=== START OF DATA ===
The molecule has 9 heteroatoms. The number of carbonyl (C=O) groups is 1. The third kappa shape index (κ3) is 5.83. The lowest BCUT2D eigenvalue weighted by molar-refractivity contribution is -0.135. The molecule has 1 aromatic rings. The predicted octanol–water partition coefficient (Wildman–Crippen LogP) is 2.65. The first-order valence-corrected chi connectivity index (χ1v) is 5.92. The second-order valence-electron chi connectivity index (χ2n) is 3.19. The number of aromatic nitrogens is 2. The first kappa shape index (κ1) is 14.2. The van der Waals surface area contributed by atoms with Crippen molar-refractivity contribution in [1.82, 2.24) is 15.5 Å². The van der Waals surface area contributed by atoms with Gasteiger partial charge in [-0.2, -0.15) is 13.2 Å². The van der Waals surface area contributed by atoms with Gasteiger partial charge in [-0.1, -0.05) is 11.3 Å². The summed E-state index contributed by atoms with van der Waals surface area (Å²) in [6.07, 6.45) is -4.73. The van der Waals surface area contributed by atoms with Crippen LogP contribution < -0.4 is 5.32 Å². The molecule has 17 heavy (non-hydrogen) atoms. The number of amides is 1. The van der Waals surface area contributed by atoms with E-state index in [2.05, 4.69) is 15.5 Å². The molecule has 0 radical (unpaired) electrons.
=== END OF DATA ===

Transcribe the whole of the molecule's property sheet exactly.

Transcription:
The molecule has 9 heteroatoms. The number of carbonyl (C=O) groups is 1. The third kappa shape index (κ3) is 5.83. The lowest BCUT2D eigenvalue weighted by molar-refractivity contribution is -0.135. The molecule has 1 aromatic rings. The predicted octanol–water partition coefficient (Wildman–Crippen LogP) is 2.65. The first-order valence-corrected chi connectivity index (χ1v) is 5.92. The second-order valence-electron chi connectivity index (χ2n) is 3.19. The number of aromatic nitrogens is 2. The first kappa shape index (κ1) is 14.2. The van der Waals surface area contributed by atoms with Crippen molar-refractivity contribution in [1.82, 2.24) is 15.5 Å². The van der Waals surface area contributed by atoms with Gasteiger partial charge in [-0.2, -0.15) is 13.2 Å². The van der Waals surface area contributed by atoms with Gasteiger partial charge in [-0.1, -0.05) is 11.3 Å². The summed E-state index contributed by atoms with van der Waals surface area (Å²) in [6.07, 6.45) is -4.73. The van der Waals surface area contributed by atoms with Crippen LogP contribution < -0.4 is 5.32 Å². The molecule has 17 heavy (non-hydrogen) atoms. The number of amides is 1. The van der Waals surface area contributed by atoms with E-state index in [2.05, 4.69) is 15.5 Å². The molecule has 0 radical (unpaired) electrons.